Then, on Thursday, Quinnipiac released a poll of voters nationwide which said that 62 percent say the Senate should consider Garland's nomination while 33 percent said the Senate should wait until there is a new president.
And, then, a drumbeat of editorials in newspapers around the state began appearing calling on Portman to buck McConnell and support hearings for Garland. Strickland supporters started demonstrating outside Portman's offices in Columbus and Cleveland, while Strickland's campaign launched a web site DoYourJobRob.com.
Well, on March 18, Portman had his say in an op-ed column on the Enquirer's website, cincinnati.com.
First of all, he said for the first time that he would be willing to meet with Garland – only one of a handful of GOP senators who has said that.
"The president has every right to nominate a Supreme Court justice; and I'm certainly willing to meet with his nominee,'' Portman wrote. "But the founders also gave the Senate the exclusive right to decide whether to move forward with that nominee."
Ohio Democratic Party chairman David Pepper told WVXU that voters see the opposition of Portman and other Republican senators to Garland "for what it is, just plain obstructionism. They really aren't fooling anybody with this rhetoric."
Geoffrey Skelley, the media relations coordinator and a political analyst at the University of Virginia's Center for Politics, said he is not sure that, in the long run, the Supreme Court issue is going to mean a lot to the success or failure of GOP senators like Portman.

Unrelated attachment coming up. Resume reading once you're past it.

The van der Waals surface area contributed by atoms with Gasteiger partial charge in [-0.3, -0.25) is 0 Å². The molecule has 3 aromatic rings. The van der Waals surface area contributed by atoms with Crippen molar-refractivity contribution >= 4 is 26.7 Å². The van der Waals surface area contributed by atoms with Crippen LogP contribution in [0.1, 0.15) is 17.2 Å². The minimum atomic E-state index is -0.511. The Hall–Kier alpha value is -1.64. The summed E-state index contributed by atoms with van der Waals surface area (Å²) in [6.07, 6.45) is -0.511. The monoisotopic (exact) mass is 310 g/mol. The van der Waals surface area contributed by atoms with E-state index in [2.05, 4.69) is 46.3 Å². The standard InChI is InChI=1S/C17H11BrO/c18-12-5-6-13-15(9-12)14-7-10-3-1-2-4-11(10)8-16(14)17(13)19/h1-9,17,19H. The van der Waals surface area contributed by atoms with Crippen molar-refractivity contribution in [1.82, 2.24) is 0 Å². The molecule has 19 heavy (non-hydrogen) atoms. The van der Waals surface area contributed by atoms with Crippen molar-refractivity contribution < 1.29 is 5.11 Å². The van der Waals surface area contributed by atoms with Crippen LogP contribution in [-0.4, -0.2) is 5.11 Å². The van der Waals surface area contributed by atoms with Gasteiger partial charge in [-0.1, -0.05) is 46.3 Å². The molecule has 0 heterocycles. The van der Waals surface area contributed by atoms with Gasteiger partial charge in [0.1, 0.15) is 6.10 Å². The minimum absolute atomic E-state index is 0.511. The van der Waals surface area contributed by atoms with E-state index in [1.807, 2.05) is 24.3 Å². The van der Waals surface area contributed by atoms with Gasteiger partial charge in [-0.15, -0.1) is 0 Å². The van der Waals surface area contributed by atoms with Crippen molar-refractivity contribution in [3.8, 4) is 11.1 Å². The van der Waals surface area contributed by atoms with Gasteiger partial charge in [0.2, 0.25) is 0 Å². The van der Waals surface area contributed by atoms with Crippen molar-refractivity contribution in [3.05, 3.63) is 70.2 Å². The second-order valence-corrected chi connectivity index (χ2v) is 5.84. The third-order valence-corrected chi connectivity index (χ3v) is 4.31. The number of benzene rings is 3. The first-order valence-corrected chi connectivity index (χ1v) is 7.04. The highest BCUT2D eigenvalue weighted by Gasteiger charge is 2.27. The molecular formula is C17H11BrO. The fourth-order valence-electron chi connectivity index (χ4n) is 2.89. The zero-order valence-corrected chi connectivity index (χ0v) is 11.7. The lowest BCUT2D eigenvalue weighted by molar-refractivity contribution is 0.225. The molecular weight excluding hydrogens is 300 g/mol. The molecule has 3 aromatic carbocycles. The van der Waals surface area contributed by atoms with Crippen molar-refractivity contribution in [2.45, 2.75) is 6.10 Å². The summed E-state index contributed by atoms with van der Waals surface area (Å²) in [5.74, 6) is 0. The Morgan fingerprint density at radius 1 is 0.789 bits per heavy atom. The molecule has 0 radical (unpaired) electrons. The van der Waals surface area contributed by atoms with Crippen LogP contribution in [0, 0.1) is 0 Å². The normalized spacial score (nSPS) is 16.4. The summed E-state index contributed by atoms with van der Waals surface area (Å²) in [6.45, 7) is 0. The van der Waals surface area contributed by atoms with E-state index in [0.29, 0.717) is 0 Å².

By saying he would meet with Garland but insist that the Senate not consider his nomination, Portman is "trying to have his cake and eat it too. It's understandable."
One Republican senator, Mark Kirk of Illinois, has bucked McConnell completely. Kirk has said the GOP senators should "man up and cast a vote" on the Garland nomination. Kirk, though, is in an even tougher re-election campaign than Portman – he's facing U.S. Rep. Tammy Duckworth, a former U.S. Army helicopter pilot who lost both legs in combat.
Kirk has some company - two other GOP senators, Jerry Moran of Kansas and Susan Collins of Maine - have said the Senate should conduct hearings on the Garland nomination.
Skelley said it's conceivable that Portman could eventually drift to the Kirk side of the argument, but he doesn't think it is a make-or-break issue for the Ohio Republican.
"People say in the polls that it is an important issue,'' Skelley said. "But when you drill down into the polls, the Supreme Court issue falls by the wayside compared to issues like the economy and national security."
Portman, too, has to worry about who is at the top of the GOP ticket. If it is Donald Trump, there is a widespread belief – not necessarily backed by evidence - that Hillary Clinton could win Ohio and that would be bad for all the down-ticket Republicans, including Portman.
And Portman, who is backing Ohio Gov. John Kasich for the nomination, said in a conference call with reporters earlier this month that he will support the party's presidential nominee "unless something crazy happens." But he would not say whether he means he would support Trump.
If we had to guess, we'd say Trump is as much, if not more, of a potential thorn in Portman's side than a Supreme Court nominee.